So do we mitigate or adapt to CC? The gutsiest move would be both, within the parameters of emerging technology. Obviously, I’m enamored with agricultural approaches. Regreening would sequester carbon above and below ground. It’s an antidote to desertification. And it’s refreshingly simple — plant a boatload of trees. Or more precisely, carpetbomb the landscape with saplings in biodegradable, missile like casings to passively plant.

No-till is also a sound strategy. It encourages root and fungal stores of carbon in an undisturbed environment. No-till locks carbon in, tillage frees it up. Plant herbicide tolerant crops and spare the plow. Can agriculture approach carbon neutrality?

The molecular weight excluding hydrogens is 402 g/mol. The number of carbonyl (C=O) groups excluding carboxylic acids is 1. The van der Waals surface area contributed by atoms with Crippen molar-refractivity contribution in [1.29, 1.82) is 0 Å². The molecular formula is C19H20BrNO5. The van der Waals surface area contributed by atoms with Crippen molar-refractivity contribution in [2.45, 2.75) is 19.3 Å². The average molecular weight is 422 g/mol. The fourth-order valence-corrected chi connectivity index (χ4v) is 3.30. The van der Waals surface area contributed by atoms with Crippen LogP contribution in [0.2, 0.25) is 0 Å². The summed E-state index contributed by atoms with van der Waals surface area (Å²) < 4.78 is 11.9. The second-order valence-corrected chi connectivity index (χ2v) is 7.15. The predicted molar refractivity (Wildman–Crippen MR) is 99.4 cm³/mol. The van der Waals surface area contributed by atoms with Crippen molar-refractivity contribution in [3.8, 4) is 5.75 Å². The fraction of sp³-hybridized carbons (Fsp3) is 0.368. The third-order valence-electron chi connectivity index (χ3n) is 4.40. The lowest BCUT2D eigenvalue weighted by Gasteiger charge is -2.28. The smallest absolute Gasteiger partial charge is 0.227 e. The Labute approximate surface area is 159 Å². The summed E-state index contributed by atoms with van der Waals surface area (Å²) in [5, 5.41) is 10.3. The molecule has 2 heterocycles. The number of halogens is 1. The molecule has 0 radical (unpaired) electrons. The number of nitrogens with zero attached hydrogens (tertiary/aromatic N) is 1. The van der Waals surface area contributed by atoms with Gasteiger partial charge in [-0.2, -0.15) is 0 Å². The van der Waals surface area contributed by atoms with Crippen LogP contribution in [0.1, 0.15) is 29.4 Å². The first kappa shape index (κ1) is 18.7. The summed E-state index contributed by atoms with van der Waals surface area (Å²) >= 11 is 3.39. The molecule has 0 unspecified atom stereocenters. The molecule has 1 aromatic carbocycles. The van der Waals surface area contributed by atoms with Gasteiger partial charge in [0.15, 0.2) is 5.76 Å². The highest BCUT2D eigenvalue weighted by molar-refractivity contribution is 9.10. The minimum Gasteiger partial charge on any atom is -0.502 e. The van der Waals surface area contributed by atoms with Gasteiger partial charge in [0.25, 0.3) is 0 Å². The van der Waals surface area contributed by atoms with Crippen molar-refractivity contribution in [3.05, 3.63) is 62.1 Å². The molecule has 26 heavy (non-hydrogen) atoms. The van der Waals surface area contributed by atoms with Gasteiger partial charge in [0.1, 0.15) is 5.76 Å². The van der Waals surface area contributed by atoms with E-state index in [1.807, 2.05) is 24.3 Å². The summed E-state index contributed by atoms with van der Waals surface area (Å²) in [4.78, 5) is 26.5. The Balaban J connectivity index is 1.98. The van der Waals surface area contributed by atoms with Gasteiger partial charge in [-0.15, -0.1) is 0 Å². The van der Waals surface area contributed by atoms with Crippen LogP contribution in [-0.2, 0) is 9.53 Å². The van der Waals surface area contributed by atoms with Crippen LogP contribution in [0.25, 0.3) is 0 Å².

To contend with shifting production “belts,” we’ll have climate adapted, drought resistant cultivars, perennialized varieties, improved irrigation delivery, and precision agriculture to optimize resource use.

Call me an entrepreneur, but market driven innovation is the best strategy to meet our needs for food, fiber, and fuel in the coming decades, while being mindful of the climate change question. Agriculture naturally crisscrosses with CC. There’s no reason why this can’t be a constructive intersection.

 

Tim Durham’s family operates Deer Run Farm — a truck (vegetable) farm on Long Island, New York. As a columnist and agvocate, he counters heated rhetoric with sensible facts. Tim has a degree in plant medicine and is an Associate Professor at Ferrum College in Virginia.

Any views or opinions expressed in this article are those of the author and do not reflect those of AGDAILY. Comments on this article reflect the sole opinions of their writers.